To quote a few examples amongst many. Visiting Finland the author is singularly impressed by the focus on play in the early years, and by the high quality of support for children with special needs. In Japan she is struck by their deep belief that everyone is intellectually equal, and by the thoughtful use of ‘lesson study’ in schools.
In Singapore, it is the exemplary teacher training and role of Master Teachers which draw the author’s eye, while in China students’ work ethic and the maths lessons of demonstration, modelling and practice impress her. And in Canada it is kindergarten quality, positive relationships in schools, and approaches to assessment and accountability which are distinctive.
The harsh discipline of Japan’s junior high schools, undue pressure on young Singaporeans, exam cheating in China, the over-emphasis on discovery learning in Canada – these aspects are covered with an equally questioning eye, the author seeking to disentangle stereotype and reality through social conversations with parents and students.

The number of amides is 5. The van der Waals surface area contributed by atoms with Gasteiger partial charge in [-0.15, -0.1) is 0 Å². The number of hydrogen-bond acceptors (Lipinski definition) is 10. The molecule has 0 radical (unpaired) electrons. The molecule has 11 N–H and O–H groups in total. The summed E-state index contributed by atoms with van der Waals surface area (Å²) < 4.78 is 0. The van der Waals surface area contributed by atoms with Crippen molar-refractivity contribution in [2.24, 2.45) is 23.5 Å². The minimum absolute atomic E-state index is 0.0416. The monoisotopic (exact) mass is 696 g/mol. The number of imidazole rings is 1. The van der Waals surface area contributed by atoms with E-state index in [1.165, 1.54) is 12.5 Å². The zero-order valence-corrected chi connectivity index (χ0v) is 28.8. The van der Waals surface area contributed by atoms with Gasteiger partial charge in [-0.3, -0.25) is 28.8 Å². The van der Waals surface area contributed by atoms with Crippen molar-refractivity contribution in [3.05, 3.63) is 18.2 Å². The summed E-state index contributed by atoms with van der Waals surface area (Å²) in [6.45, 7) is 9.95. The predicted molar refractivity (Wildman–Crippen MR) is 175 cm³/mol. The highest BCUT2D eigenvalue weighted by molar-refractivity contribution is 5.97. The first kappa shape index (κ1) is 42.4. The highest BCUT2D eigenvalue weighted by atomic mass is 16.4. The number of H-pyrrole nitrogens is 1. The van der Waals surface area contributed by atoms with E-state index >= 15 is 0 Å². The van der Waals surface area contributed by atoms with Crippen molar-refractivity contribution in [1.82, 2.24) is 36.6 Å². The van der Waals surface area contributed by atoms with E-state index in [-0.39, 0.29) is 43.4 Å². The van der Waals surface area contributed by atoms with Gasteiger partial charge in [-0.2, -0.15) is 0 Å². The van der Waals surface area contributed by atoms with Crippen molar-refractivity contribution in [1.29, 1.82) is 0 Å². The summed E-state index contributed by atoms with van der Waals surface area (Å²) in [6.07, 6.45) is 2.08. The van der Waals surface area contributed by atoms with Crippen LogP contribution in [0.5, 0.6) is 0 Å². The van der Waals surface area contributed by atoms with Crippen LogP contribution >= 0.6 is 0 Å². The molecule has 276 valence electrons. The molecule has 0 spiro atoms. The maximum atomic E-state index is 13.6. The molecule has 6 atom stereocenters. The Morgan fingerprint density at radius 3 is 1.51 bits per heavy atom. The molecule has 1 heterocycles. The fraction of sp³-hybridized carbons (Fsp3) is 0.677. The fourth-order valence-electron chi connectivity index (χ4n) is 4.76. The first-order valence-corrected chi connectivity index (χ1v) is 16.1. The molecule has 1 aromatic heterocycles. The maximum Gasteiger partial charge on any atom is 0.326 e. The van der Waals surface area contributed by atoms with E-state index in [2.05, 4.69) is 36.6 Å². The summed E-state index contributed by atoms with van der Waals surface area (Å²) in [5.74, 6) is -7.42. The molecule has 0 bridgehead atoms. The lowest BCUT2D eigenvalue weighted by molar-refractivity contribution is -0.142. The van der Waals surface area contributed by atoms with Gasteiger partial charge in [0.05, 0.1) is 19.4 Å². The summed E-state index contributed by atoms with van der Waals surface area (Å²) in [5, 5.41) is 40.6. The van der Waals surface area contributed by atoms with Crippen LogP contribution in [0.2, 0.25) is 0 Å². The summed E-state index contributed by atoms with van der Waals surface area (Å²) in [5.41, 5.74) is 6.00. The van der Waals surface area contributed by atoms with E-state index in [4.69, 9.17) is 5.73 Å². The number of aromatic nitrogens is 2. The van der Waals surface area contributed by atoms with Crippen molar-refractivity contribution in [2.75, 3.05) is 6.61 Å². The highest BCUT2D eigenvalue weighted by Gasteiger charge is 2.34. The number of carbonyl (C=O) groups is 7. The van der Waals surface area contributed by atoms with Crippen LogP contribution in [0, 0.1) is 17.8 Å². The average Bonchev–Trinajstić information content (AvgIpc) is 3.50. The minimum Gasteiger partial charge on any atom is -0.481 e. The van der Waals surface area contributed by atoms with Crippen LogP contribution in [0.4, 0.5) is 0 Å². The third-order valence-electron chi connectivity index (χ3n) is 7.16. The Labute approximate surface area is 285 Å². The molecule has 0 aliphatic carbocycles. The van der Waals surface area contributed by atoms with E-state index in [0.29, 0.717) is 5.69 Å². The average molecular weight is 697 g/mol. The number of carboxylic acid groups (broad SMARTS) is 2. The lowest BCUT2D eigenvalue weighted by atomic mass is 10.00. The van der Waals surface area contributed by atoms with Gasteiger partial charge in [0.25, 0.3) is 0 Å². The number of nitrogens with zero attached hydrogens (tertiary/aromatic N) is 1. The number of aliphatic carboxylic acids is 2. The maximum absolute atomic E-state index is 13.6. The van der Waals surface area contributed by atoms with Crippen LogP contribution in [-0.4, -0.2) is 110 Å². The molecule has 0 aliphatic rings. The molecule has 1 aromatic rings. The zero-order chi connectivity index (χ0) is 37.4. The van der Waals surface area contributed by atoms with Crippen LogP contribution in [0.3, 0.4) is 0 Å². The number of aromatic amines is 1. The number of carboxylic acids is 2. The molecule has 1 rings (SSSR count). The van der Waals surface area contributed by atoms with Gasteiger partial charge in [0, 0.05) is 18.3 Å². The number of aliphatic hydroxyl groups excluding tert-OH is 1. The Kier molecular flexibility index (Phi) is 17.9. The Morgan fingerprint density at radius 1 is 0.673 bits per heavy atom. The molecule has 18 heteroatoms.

Chapter 17 is titled ‘Five Principles for High-Performing, Equitable Education Systems’ (note the adjective ‘equitable’) and one which national and international researchers will readily seize upon. Crehan identifies with conviction what she concludes are the key ingredients of built-to-succeed school systems: getting children ready for formal learning; designing curricula contexts for mastery; supporting children to take on challenges, rather than making concessions; treating teachers as professionals; combining school accountability with school support.